My name is Spook. I am looking for a loving home. I don’t remember ever having a home and don’t much recall my mother cat or my siblings. I have been wandering the streets for a few months in a cold Wisconsin winter, looking for food and a place to sleep.
One day, a man and woman noticed me hanging around their house, and they kindly set out a dish of food. They talked to me, but I stayed far away until they went back inside. Then I cautiously went over and ate the food really fast. I was starving! It was very cold that night, but I was afraid to get into the box of warm blankets the woman placed on the front porch for me. I’m sure those kind people had no idea where I went for the night, but they seemed to expect me each day at dinnertime. Every day, I found food and water, and I made it a point to remember where to go when hungry.
Then came the brutal cold. I went to the house and waited on the porch for food, keeping my feet underneath my body to keep them from freezing. This went on for about three weeks. I watched the window for signs of movement inside, and when someone looked out, I began meowing loudly until they brought food. I still would not come close to them, although I loved being talked to. The man and woman fed me daily through the harshest February days, and they put a pillow out so I could sit and warm my feet for a while.
I was a traveler, but people had no idea how far I came to get food. Some days I went hungry, usually after a big snow or rain storm. Those days, I wouldn’t venture out, even for food. But when the weather cooperated, I braved wind, snow drifts, and low temperatures to go back where I knew there would be food waiting for me. I especially felt attracted to the man, because he was the one who mostly brought the food. Sometimes I wanted to come closer to him, and when he left the door open, hoping I might come inside, I was tempted, but timid.
One day I was so happy to find a patio in the back of the house. There, the sun was warm. I sat there in the sun warming myself. I stretched and rolled around on the concrete porch, feeling the glorious warmth. I even took time to groom myself, and I knew the people inside were watching. Even the family cat watched, but I didn’t know if I could trust that cat or not as she sat growling and switching her tail! I wanted so much to go inside, but I felt she didn’t want me there.
But the man and woman wanted me. I began coming closer to them when I came to the front porch to eat. Then, one day, the man left the door open and I ventured into the warm house. I was so happy to be warm again that I treaded with my paws and rolled around. I found the petting and scratching behind my ears a delightful feeling. The couple watched me and talked softly to me, but they kept the big cat in another room. After all, I was not much more than a kitten, and I had no idea if she would accept me on her territory. So we were kept in separate rooms until we could adjust to each other.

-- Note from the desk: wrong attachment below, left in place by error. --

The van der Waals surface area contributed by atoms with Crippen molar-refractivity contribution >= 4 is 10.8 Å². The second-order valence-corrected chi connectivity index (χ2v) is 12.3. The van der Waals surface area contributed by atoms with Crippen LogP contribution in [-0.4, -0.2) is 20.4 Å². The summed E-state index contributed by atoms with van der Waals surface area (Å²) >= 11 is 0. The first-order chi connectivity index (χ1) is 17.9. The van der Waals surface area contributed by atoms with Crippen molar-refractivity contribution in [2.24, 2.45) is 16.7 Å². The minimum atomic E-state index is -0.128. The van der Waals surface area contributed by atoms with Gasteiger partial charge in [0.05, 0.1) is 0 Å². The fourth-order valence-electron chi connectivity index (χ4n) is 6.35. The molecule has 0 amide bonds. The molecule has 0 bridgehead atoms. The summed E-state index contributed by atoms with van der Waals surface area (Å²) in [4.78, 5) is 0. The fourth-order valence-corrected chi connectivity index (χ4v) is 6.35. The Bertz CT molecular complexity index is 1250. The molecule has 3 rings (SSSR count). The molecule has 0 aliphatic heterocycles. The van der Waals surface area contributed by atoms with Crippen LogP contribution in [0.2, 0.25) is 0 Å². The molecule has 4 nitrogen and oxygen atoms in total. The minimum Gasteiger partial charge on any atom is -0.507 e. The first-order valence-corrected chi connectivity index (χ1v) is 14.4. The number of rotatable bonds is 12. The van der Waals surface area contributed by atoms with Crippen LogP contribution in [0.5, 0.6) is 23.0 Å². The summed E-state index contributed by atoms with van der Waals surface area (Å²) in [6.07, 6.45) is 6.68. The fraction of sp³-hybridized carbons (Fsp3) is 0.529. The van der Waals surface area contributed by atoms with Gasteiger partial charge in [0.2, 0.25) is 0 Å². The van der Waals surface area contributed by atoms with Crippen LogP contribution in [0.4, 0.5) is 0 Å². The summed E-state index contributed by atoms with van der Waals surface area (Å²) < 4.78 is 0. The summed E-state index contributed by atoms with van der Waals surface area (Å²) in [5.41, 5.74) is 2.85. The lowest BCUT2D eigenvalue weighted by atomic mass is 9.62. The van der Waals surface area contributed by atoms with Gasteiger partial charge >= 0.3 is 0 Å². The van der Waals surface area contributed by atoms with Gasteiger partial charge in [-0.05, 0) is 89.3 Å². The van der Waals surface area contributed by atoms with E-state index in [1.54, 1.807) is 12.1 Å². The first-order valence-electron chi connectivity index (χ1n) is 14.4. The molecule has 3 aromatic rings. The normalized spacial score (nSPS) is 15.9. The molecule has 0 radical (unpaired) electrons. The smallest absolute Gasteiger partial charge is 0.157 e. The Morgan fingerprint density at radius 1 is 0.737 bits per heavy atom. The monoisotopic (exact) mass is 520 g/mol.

Then, the landlord said, “No more cats! Just one is all you can have. The new cat has to go. You can find it a good home.”
Oh no! That’s easier said than done. And it’s why I’m at the Humane Society. I need a family who understands cats and who will love me. I am a gentle kitty. I have heard that I have a sweet face and sweet disposition. I need a place to stay, a home where someone needs a companion. Someone to entice me out of my shyness and teach me to play. I have not had time to play–I was too busy just trying to stay alive.
The people who fed me all through the frigid winter named me Spook, because I came and went like a little gray ghost. I had felt like a lost soul for so long, then found a home that I couldn’t claim as my own. That’s my story and that’s why I’m here, hoping with my paws crossed that some kind person wants to adopt a nice kitty like me. I’m sure those kind people who opened their hearts to me would be happy to know their little Spook has found a good home.
I called the Humane Society after a couple of years to see if they had found a home for Spook. I was told he had stayed with them for a few months before he found a “forever home.” I felt guilty, because I should’ve phoned sooner. But my heart grieved for that little lost cat, and I just couldn’t bring myself to pick up the phone and call. When I finally did, I felt a great relief. But even now, when the weather gets cold and nasty, I almost expect to see our little gray ghost coming across the yard to the porch. (The cat in the picture is not Spook, but resembles him a lot. We never got a chance to take a good picture of him.)
Be happy, Spook! We loved you.
Namaste & Happy Thanksgiving!